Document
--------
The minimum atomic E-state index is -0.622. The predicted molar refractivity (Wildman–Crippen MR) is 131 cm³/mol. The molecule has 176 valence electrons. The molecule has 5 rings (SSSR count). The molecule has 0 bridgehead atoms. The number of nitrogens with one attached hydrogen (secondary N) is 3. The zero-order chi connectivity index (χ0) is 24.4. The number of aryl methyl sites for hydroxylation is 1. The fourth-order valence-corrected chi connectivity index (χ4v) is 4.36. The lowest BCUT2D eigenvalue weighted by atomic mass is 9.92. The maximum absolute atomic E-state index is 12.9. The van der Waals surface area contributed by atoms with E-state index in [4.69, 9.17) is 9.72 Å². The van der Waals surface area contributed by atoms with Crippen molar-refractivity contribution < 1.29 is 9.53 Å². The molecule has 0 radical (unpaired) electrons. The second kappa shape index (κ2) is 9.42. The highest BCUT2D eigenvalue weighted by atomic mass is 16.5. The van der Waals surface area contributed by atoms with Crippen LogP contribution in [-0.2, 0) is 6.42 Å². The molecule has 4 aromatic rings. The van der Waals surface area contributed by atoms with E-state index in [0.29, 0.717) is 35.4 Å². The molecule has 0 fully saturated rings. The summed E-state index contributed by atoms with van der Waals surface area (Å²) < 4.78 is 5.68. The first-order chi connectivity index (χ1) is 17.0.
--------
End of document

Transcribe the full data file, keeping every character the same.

The minimum atomic E-state index is -0.622. The predicted molar refractivity (Wildman–Crippen MR) is 131 cm³/mol. The molecule has 176 valence electrons. The molecule has 5 rings (SSSR count). The molecule has 0 bridgehead atoms. The number of nitrogens with one attached hydrogen (secondary N) is 3. The zero-order chi connectivity index (χ0) is 24.4. The number of aryl methyl sites for hydroxylation is 1. The fourth-order valence-corrected chi connectivity index (χ4v) is 4.36. The lowest BCUT2D eigenvalue weighted by atomic mass is 9.92. The maximum absolute atomic E-state index is 12.9. The van der Waals surface area contributed by atoms with E-state index in [4.69, 9.17) is 9.72 Å². The van der Waals surface area contributed by atoms with Crippen molar-refractivity contribution < 1.29 is 9.53 Å². The molecule has 0 radical (unpaired) electrons. The second kappa shape index (κ2) is 9.42. The highest BCUT2D eigenvalue weighted by atomic mass is 16.5. The van der Waals surface area contributed by atoms with Crippen LogP contribution in [-0.2, 0) is 6.42 Å². The molecule has 4 aromatic rings. The van der Waals surface area contributed by atoms with E-state index in [0.29, 0.717) is 35.4 Å². The molecule has 0 fully saturated rings. The summed E-state index contributed by atoms with van der Waals surface area (Å²) < 4.78 is 5.68. The first-order chi connectivity index (χ1) is 17.0.